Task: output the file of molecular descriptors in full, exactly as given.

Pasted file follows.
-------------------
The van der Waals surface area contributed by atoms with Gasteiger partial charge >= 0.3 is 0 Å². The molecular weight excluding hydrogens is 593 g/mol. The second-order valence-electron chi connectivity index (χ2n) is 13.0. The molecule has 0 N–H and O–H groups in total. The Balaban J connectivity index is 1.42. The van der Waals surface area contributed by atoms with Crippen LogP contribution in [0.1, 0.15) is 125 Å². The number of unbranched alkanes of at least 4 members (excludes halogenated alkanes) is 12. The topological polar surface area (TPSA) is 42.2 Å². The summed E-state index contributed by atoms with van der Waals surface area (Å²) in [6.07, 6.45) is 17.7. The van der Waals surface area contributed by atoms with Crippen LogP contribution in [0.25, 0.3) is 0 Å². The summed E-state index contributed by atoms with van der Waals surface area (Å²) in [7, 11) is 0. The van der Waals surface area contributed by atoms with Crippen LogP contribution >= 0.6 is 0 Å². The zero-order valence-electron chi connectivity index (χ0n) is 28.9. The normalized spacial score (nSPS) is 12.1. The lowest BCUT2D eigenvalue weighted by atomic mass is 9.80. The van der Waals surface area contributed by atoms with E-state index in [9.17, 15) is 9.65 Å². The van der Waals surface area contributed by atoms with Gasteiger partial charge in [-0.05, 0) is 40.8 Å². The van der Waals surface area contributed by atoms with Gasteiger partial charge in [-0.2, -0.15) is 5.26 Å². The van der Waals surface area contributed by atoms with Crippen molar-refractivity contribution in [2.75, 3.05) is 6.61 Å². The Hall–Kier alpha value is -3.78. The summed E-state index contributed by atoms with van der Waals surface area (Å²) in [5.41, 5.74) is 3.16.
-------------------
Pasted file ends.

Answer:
The van der Waals surface area contributed by atoms with Gasteiger partial charge >= 0.3 is 0 Å². The molecular weight excluding hydrogens is 593 g/mol. The second-order valence-electron chi connectivity index (χ2n) is 13.0. The molecule has 0 N–H and O–H groups in total. The Balaban J connectivity index is 1.42. The van der Waals surface area contributed by atoms with Crippen LogP contribution in [0.1, 0.15) is 125 Å². The number of unbranched alkanes of at least 4 members (excludes halogenated alkanes) is 12. The topological polar surface area (TPSA) is 42.2 Å². The summed E-state index contributed by atoms with van der Waals surface area (Å²) in [6.07, 6.45) is 17.7. The van der Waals surface area contributed by atoms with Crippen LogP contribution in [0.25, 0.3) is 0 Å². The summed E-state index contributed by atoms with van der Waals surface area (Å²) in [7, 11) is 0. The van der Waals surface area contributed by atoms with Crippen LogP contribution >= 0.6 is 0 Å². The zero-order valence-electron chi connectivity index (χ0n) is 28.9. The normalized spacial score (nSPS) is 12.1. The lowest BCUT2D eigenvalue weighted by atomic mass is 9.80. The van der Waals surface area contributed by atoms with E-state index in [9.17, 15) is 9.65 Å². The van der Waals surface area contributed by atoms with Gasteiger partial charge in [-0.05, 0) is 40.8 Å². The van der Waals surface area contributed by atoms with Gasteiger partial charge in [-0.2, -0.15) is 5.26 Å². The van der Waals surface area contributed by atoms with Crippen molar-refractivity contribution in [2.75, 3.05) is 6.61 Å². The Hall–Kier alpha value is -3.78. The summed E-state index contributed by atoms with van der Waals surface area (Å²) in [5.41, 5.74) is 3.16.